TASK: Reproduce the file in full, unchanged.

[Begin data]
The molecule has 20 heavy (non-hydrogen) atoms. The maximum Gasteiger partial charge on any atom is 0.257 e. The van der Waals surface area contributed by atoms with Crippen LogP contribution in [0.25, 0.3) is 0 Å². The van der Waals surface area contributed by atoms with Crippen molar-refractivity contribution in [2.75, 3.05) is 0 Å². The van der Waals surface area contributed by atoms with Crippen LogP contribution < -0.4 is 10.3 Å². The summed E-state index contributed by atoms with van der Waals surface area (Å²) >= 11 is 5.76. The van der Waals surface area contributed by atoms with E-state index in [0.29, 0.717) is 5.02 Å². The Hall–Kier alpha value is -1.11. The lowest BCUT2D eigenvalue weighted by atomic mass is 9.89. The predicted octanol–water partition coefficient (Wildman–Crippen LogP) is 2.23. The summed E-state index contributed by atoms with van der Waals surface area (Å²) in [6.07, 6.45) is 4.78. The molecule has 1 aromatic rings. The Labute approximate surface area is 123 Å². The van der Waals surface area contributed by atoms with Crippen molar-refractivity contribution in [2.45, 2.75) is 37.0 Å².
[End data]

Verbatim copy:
The molecule has 20 heavy (non-hydrogen) atoms. The maximum Gasteiger partial charge on any atom is 0.257 e. The van der Waals surface area contributed by atoms with Crippen LogP contribution in [0.25, 0.3) is 0 Å². The van der Waals surface area contributed by atoms with Crippen molar-refractivity contribution in [2.75, 3.05) is 0 Å². The van der Waals surface area contributed by atoms with Crippen LogP contribution < -0.4 is 10.3 Å². The summed E-state index contributed by atoms with van der Waals surface area (Å²) >= 11 is 5.76. The van der Waals surface area contributed by atoms with E-state index in [0.29, 0.717) is 5.02 Å². The Hall–Kier alpha value is -1.11. The lowest BCUT2D eigenvalue weighted by atomic mass is 9.89. The predicted octanol–water partition coefficient (Wildman–Crippen LogP) is 2.23. The summed E-state index contributed by atoms with van der Waals surface area (Å²) in [6.07, 6.45) is 4.78. The molecule has 1 aromatic rings. The Labute approximate surface area is 123 Å². The van der Waals surface area contributed by atoms with Crippen molar-refractivity contribution in [2.45, 2.75) is 37.0 Å².